The music in a film is known as the film score. Each piece of music within the score is known as a cue. Film musicFilm music can be divided into two categories - music contained within the action, and background music.
Music contained within the action is usually referred to as diegetic music. It is included in the story, eg music heard on a radio. Most film music is non-diegetic.
Background music is often referred to as underscoring. It adds to themood of the scene, reinforcing dramatic developments and aspects of character.
Film music serves to:
establish atmosphere, time and place
move the action forward
accompany scene changes
add to the dramatic impact
provide continuity across edits
When the music is precisely synchronised with events on screen this is known asMickey-Mousing, eg someone slipping on a banana skin could use a descending scale followed by a cymbal crash. Mickey-Mousing is often found in comedy films.
In a film score, the orchestration (or choice of instruments) andinstrumentation (how the instruments are used) can be very important. Instrumental colour can suggest images eg bagpipes evoking Scotland or muted brass suggesting something sinister.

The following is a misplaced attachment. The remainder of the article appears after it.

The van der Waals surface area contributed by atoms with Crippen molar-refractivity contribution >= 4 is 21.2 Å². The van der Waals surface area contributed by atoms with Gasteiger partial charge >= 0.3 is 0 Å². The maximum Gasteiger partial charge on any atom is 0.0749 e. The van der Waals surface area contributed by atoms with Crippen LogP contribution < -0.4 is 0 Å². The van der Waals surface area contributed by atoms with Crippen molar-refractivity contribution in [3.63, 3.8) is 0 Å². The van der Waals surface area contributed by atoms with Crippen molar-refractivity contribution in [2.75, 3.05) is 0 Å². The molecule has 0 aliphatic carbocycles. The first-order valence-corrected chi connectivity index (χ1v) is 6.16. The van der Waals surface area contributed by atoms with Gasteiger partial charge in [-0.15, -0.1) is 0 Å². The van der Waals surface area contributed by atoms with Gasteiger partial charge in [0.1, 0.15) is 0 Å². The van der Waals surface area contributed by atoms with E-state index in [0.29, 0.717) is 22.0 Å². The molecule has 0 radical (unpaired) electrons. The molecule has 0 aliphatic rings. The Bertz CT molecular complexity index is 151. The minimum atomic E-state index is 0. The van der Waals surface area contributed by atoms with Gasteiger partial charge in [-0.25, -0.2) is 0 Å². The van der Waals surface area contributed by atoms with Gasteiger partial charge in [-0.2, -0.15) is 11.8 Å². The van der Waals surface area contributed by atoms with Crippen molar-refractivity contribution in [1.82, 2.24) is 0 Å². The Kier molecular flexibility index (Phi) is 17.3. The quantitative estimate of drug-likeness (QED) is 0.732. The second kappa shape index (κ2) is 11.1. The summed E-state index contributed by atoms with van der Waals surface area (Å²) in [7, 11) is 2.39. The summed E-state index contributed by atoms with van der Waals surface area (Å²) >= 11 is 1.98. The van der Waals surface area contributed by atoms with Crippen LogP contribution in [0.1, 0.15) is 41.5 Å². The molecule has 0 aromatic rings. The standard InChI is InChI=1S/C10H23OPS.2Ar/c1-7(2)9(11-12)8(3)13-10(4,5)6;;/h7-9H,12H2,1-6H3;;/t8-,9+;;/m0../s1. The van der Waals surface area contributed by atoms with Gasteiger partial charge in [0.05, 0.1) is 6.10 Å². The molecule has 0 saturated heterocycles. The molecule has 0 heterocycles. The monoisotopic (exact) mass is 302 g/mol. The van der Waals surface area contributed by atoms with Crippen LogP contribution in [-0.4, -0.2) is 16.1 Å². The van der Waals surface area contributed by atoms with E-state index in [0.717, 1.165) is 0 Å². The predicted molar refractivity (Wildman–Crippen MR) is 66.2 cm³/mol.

As well as instrumental colours, other musical elements can help to create a mood. Horror films often use atonal music. Atonal music is not related to a tonic note and therefore has no sense of key. Musical scores for comedy films, such as the Carry On movies, often use unexpected twists and turns in the melody and rapid changes of musical style. Cowboy movies might suggest the pounding of horses' hooves with rhythmic ostinati or the tough macho cowboys with accented syncopated chords.
Composition of film music
Film music must be understood immediately, so there is no time to develop long themes. It rarely uses conventional compositional forms such as the sonata.
Film music is composed to accompany the action on screen and often uses:
quick and abrupt changes of tempo, harmony and melody
rapid shifts from one musical idea to the next
Film music composers often use leitmotifs to help build a sense of continuity. Aleitmotif is a recurring musical idea (a melody, chord sequence, rhythm or a combination of these) which is associated with a particular idea, character or place.
Leitmotifs are manipulated to match the action and mood of a scene.
They could be altered by:
changing the rhythm or pitch
changing the instrumentation or accompaniment
adding new material
developing fragments of the idea
Leitmotifs can be found in the film scores of many film music composers including Bernard Herrmann (Psycho), Jerry Goldsmith (Planet of the Apes) and Danny Elfman (Batman). Probably the best known leitmotif in film is John Williams' shark leitmotif in Jaws. The two notes F and F sharp, played on the low register of the cello signify something threatening and getting closer and closer.